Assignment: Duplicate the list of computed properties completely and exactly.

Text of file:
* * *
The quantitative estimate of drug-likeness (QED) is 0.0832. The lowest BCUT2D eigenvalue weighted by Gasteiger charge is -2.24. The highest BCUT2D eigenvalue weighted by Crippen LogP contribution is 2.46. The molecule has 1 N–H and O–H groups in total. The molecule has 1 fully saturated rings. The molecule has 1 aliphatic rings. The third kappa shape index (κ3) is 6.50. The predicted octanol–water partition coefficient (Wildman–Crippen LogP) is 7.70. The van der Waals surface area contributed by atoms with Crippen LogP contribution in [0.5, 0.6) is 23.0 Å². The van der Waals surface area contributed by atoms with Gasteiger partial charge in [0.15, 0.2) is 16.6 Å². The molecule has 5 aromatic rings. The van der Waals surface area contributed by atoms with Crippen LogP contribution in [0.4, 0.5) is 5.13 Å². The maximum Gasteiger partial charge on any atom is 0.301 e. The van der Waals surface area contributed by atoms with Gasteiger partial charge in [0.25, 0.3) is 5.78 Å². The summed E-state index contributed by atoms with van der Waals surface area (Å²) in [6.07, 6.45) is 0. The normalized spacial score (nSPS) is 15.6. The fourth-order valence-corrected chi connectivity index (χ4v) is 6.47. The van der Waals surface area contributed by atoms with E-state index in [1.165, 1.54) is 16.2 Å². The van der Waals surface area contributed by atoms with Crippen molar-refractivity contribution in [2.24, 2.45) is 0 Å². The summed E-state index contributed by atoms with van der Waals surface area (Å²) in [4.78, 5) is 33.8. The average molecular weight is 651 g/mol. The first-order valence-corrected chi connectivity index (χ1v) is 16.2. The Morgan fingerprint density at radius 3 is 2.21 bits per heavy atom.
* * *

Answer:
The quantitative estimate of drug-likeness (QED) is 0.0832. The lowest BCUT2D eigenvalue weighted by Gasteiger charge is -2.24. The highest BCUT2D eigenvalue weighted by Crippen LogP contribution is 2.46. The molecule has 1 N–H and O–H groups in total. The molecule has 1 fully saturated rings. The molecule has 1 aliphatic rings. The third kappa shape index (κ3) is 6.50. The predicted octanol–water partition coefficient (Wildman–Crippen LogP) is 7.70. The van der Waals surface area contributed by atoms with Crippen LogP contribution in [0.5, 0.6) is 23.0 Å². The van der Waals surface area contributed by atoms with Gasteiger partial charge in [0.15, 0.2) is 16.6 Å². The molecule has 5 aromatic rings. The van der Waals surface area contributed by atoms with Crippen LogP contribution in [0.4, 0.5) is 5.13 Å². The maximum Gasteiger partial charge on any atom is 0.301 e. The van der Waals surface area contributed by atoms with Gasteiger partial charge in [0.25, 0.3) is 5.78 Å². The summed E-state index contributed by atoms with van der Waals surface area (Å²) in [6.07, 6.45) is 0. The normalized spacial score (nSPS) is 15.6. The fourth-order valence-corrected chi connectivity index (χ4v) is 6.47. The van der Waals surface area contributed by atoms with E-state index in [1.165, 1.54) is 16.2 Å². The van der Waals surface area contributed by atoms with Crippen molar-refractivity contribution in [2.24, 2.45) is 0 Å². The summed E-state index contributed by atoms with van der Waals surface area (Å²) in [4.78, 5) is 33.8. The average molecular weight is 651 g/mol. The first-order valence-corrected chi connectivity index (χ1v) is 16.2. The Morgan fingerprint density at radius 3 is 2.21 bits per heavy atom.